She’s a cruel mistress, time. Just look at what time does to fashions, hairstyles and faces. The trendiest music videos are rendered ridiculous by it ( for proof, see the promo for Ultravox’s Vienna, or the entire output of Duran Duran), while even the coolest, most cutting edge gadgets are eventually mocked by the passage of time. What is today’s svelte, funky iPad is tomorrow’s titter-inducing landfill.
Which brings me to the matter of the original The Karate Kid, presented here on Blu-ray for the first time. A junior reworking of John G. Avildsen’s own Rocky (1976), The Karate Kid is the story of lanky, awkward youth Daniel Larusso (Ralph Macchio) and his suffering at the hands of a group of spoiled Californian karate black belts.
Under the tutelage of the ageing Okinawan martial arts expert and all-round sage Mr Miyagi (Noriyuki ‘Pat’ Morita), Daniel is trained in a more spiritual form of the Japanese martial art, and ultimately goes on to defeat his enemies at a local karate tournament.
That’s the plot in a nutshell, at least, since The Karate Kid is at its centre a relationship drama rather than a bone-crunching HK martial arts movie.
First, there’s Daniel’s strained kinship with his well-meaning mother, Lucille. Then there’s the youth’s relationship with upper crust school cheerleader Ali (Elisabeth Shue), and finally, his friendship with Mr Miyagi, whose unorthodox training techniques turn the spindly Larusso into a sinewy, one-man killing machine. Well, sort of.
By now, there can scarcely be a person on the planet who isn’t at least vaguely aware of The Karate Kid. A film endlessly repeated on school holidays and Saturday afternoons, Miyagi’s “sand the floor” and “wax on, wax off” karate lessons have become oft-quoted cliches of 80s cinema.
Watched in 2010, it’s almost impossible not to view The Karate Kid through a muslin cloth of nostalgia, such is its sway over my generation’s collective childhood. Looked at objectively, however, it’s easy to pick fault. Certain members of the movie’s youthful cast turn in a decidedly varied range of performances, from the mildly convincing (Daniel’s main antagonist, William Zabka, is an enduringly spiteful presence) to the downright wooden and all points in between.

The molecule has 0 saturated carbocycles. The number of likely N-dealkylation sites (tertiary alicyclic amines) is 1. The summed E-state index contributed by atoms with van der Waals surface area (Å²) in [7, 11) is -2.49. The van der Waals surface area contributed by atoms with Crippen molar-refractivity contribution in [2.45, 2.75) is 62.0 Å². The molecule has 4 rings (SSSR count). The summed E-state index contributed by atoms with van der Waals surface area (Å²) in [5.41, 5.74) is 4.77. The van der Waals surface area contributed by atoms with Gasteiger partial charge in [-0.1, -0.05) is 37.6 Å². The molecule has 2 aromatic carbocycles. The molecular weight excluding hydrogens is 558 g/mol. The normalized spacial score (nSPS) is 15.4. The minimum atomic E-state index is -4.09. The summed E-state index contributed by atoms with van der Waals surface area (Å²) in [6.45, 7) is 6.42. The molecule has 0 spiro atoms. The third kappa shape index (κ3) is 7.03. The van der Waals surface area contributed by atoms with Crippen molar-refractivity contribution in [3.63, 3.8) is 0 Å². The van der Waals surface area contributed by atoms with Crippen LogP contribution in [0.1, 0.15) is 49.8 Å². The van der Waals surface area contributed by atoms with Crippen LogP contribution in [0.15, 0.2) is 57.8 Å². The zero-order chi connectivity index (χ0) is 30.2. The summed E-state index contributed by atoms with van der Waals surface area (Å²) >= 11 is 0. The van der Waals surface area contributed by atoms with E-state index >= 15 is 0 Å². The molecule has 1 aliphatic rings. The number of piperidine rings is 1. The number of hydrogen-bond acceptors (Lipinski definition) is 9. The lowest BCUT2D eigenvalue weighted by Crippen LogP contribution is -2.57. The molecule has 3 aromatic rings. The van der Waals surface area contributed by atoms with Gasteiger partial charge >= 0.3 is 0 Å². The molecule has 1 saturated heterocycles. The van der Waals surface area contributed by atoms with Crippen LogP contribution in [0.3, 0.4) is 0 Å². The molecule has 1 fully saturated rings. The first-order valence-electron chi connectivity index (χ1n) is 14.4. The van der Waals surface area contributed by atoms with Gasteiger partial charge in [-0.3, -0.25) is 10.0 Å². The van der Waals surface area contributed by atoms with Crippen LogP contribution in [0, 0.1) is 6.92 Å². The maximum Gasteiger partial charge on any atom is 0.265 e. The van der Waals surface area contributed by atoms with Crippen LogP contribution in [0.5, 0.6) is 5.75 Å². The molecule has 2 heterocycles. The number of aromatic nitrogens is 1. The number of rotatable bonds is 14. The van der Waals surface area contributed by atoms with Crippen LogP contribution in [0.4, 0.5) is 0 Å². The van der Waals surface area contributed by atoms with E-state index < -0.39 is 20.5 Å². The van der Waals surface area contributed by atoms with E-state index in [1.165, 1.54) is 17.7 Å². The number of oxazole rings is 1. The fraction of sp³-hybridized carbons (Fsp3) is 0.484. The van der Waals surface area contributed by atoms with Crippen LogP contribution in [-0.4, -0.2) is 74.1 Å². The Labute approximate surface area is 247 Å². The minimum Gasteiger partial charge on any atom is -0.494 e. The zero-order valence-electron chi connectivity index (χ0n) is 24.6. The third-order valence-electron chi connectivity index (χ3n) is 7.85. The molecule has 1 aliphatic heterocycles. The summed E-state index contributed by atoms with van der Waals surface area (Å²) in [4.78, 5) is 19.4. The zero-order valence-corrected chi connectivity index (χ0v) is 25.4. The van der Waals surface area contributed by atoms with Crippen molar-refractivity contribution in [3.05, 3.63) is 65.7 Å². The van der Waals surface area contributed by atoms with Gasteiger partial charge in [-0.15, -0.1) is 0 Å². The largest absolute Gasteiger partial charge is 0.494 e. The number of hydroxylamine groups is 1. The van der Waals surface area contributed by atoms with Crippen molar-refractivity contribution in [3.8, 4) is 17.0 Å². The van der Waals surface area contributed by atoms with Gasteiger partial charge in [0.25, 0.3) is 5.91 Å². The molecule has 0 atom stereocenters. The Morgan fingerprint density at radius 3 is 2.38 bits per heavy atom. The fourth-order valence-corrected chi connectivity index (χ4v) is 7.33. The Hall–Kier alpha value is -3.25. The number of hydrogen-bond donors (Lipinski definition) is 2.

And while Macchio’s plucky teen eventually gets the audience on-side, his initial belligerence and ill-advised pranks are curiously at odds with his demure persona. His immediate response to a rough football tackle is to punch the chap who fouled him squarely in the face, and it’s thanks to Larusso’s practical joke with a hose pipe that an already nasty case of bullying gets violently out of hand.
The most glaring fault with The Karate Kid, however, is that it’s clear, seen with adult eyes, that hardly anyone knows any karate. Characters pull off the same tiny handful of punches and kicks, none of which hit their target, and Daniel’s climactic crane technique looks about as deadly as using a rolled up sock as a ninja throwing star.
But, then again, fighting isn’t the true focus of the film, despite the PG-rated violence promised by the title. By today’s standards, The Karate Kid makes the average family action adventure movie look like Ong Bak. No, the point of The Karate Kid – again, like Avildsen’s Oscar-winning Rocky – is its friendships.
Morita exudes true strength and dignity as Mr Miyagi, commanding the screen in every scene in which he appears, and there’s a real chemistry between his character and Macchio’s that is both entertaining and touching.
The movie’s stand-out scene, where Miyagi drunkenly relates the death of his wife and unborn child in a World War II internment camp, is profoundly moving, and it’s this and other moments that lift the movie above merely disposable family viewing.
Avildsen and screenwriter Robert Mark Kamen aren’t afraid to hint that Daniel’s starry-eyed relationship with daddy’s little rich girl, Ali, has no longterm future, and there’s something bravely unsentimental about the movie’s depiction of Larusso’s glaring poverty among the wealthy excess of 80s California.
There is much about The Karate Kid that is now horribly dated, of course. The big hair, stadium rock soundtrack and toothless combat now look almost laughably twee. But beneath all that, there’s still the thump of an emotional heart beneath the shoulder pads and cardigans.
Now this is a surprise: The Karate Kid Blu-ray comes with the most generous selection of extras we’ve seen in weeks. Where most features now show up with little more than a trailer and a couple of junket-style interviews to back them up, The Karate Kid comes with a lengthy three-part documentary with contemporary interviews with the cast, a featurette called ‘Beyond The Form’ which relates the cast’s karate training, ‘East Meets West’, which details composer Tom Conti’s writing process for the movie’s memorable score, as well as a lively commentary with director Avildsen, writer Robert Mark Kamen and actors Ralph Macchio and Pat Morita.
The documentary provides a genuinely engrossing insight into how the film was written and filmed, including the mind-boggling revelation that the scene mentioned earlier, where Mr Miyagi talks of his wife’s death, almost ended on the cutting room floor. Without it, the movie would have lost its emotional centre, and Morita would never have earned his deserved Oscar nomination for best supporting actor.
Admittedly, much of the content’s a few years old now (Morita, sadly, died in 2005, which makes much of it at least five years old), but it’s excellent value nevertheless, and worth checking out just to see how time has etched itself on the faces of the movie’s once youthful cast.
The Karate Kidis out now on Blu-ray and available from the Den Of Geek Store.